Keavy Ryan: Employers must nurture talent of class of 2020
Keavy Ryan, partner at A&L Goodbody, reflects on the future for solicitors qualifying in 2020.
Take a moment to consider the class of 2020. After years of hard work from secondary school right through to the final year of third level, they will graduate into a world of uncertainty. Over the past few months, they have faced down immense challenges and changes, and have risen to the occasion. The next step in their career is an important one, and employers have a significant role to play in nurturing their talent.
As the co-partner (alongside Ronan Lyons) responsible for A&L Goodbody’s trainee solicitor and intern programmes, I’ve overseen the recruitment of some of the best young minds in Europe. We’ve learned that if you want to attract the best graduates, you must commit to foster their talent and ensure that they become the best they can be. We regularly assess our programmes to ensure that we get the best from our graduates while in turn giving them the best graduate experience they can get. So what are they looking for from their employers?
A relentless commitment to training and development is a given for any employer that wants to attract top graduates. For us, the best mix has been to provide structured education with on-the-job training, where our trainees observe and shadow senior leaders within the business.
We have noticed an increased emphasis on the importance of feedback. Regular formal and informal feedback sessions that encourage two-way dialogue and advice for development are a must when it comes to upskilling graduates.
This generation of digital natives can add immense value to any firm or company if they are placed in the right learning environment. We’ve seen benefits from being the first firm in Ireland to offer a rotation with our client technology team. Trainees see first-hand how we collaborate with our clients using technology to improve the services we offer.
Some of the key changes we have seen emerge in graduates reflect the wider societal shift we have all gone through in recent years.
Graduates want to work for organisations that are genuinely committed to diversity and inclusion. Like many firms, we have programmes to increase our diversity across gender, sexual orientation, nationality, social background and disability. But as the saying goes, diversity is being invited to the party, inclusion is being asked to dance. We want all our employees to be able to bring their best, most authentic selves to work.
It’s important for young people to have role models in the organisation they work for. You have to see it to be it, and that’s why diversity and inclusion are guiding principles for us at all levels.
Having the opportunity to work in more diverse areas, perhaps in some instances even outside of their academic qualification, is something graduates will look for in their employer, as it is rare that a graduate will know exactly in what area they would ultimately like to specialise.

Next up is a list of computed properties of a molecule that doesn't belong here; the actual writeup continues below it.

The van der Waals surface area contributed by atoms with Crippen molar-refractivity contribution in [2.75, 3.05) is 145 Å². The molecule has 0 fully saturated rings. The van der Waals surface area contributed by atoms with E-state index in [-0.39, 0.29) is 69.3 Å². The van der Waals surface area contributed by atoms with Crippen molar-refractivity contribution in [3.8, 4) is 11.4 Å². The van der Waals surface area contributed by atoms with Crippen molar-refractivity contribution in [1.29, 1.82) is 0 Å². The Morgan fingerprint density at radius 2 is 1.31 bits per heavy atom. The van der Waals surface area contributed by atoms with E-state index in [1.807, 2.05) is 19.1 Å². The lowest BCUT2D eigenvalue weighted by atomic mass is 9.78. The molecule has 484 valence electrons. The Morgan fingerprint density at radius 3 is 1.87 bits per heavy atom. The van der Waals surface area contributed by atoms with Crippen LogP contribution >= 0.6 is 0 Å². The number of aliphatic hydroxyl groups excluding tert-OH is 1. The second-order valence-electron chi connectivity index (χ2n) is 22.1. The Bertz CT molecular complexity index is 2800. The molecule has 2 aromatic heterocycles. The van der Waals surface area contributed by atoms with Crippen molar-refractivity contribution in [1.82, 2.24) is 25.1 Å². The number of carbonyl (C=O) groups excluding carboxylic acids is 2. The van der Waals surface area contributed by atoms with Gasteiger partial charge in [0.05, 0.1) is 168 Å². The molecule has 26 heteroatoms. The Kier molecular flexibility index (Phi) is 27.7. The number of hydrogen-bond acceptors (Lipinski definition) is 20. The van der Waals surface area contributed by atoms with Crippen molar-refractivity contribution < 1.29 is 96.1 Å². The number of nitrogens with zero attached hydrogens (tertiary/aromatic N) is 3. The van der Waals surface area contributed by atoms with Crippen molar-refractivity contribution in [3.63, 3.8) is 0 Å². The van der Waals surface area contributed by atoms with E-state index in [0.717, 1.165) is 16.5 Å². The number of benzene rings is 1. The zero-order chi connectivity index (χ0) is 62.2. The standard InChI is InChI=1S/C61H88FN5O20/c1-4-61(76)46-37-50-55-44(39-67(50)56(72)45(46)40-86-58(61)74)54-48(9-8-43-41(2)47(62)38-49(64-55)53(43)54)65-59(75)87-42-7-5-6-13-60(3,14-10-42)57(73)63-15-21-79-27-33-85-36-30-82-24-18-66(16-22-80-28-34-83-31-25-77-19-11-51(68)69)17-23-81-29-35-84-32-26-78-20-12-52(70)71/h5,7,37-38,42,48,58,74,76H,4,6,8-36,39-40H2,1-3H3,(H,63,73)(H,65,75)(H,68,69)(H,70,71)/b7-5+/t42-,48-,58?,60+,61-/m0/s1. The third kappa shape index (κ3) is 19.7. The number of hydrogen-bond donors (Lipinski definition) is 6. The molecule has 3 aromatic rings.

Graduates want to be part of an organisation that is doing cutting-edge work that will allow them to be challenged and stretched. The era of graduates’ days being filled with administrative work is, thankfully, over.
The opportunity to work on global projects is also a very popular attraction for graduates. This was something that attracted me to A&L Goodbody when I applied for a traineeship almost 20 years ago. It is still a huge draw for trainees.
In a post-COVID-19 world, the opportunity to go on long-term international secondments during your career is a very attractive prospect, whether that is to company offices and headquarters in London or the US or to a client in countries such as Germany or China.
Graduates also want to work for companies who give back and make a difference. Corporate culture will be a decisive factor for anyone considering graduate programmes.
Candidates frequently say the opportunity to participate in our pro-bono rotation, again a first in Ireland, has significantly influenced their decision to train with us. Who we are as a company sometimes means as much to graduates as what we do, and that’s a great thing to see.
Even at the best of times, however, graduates will favour an employer who aims to retain their trainees on qualification. When choosing jobs, a high number of graduates focus on job security, and I think this will be increasingly important to all in the current market.
So what advice would I give to the class of 2020? It might sound clichéd, but in one word I think it comes down to resilience. Be flexible and adaptable, but also be very clear on what values you are not willing to negotiate on. Find an employer who will challenge you, but who will also value and respect you, and then take every opportunity you get to learn, grow and add value.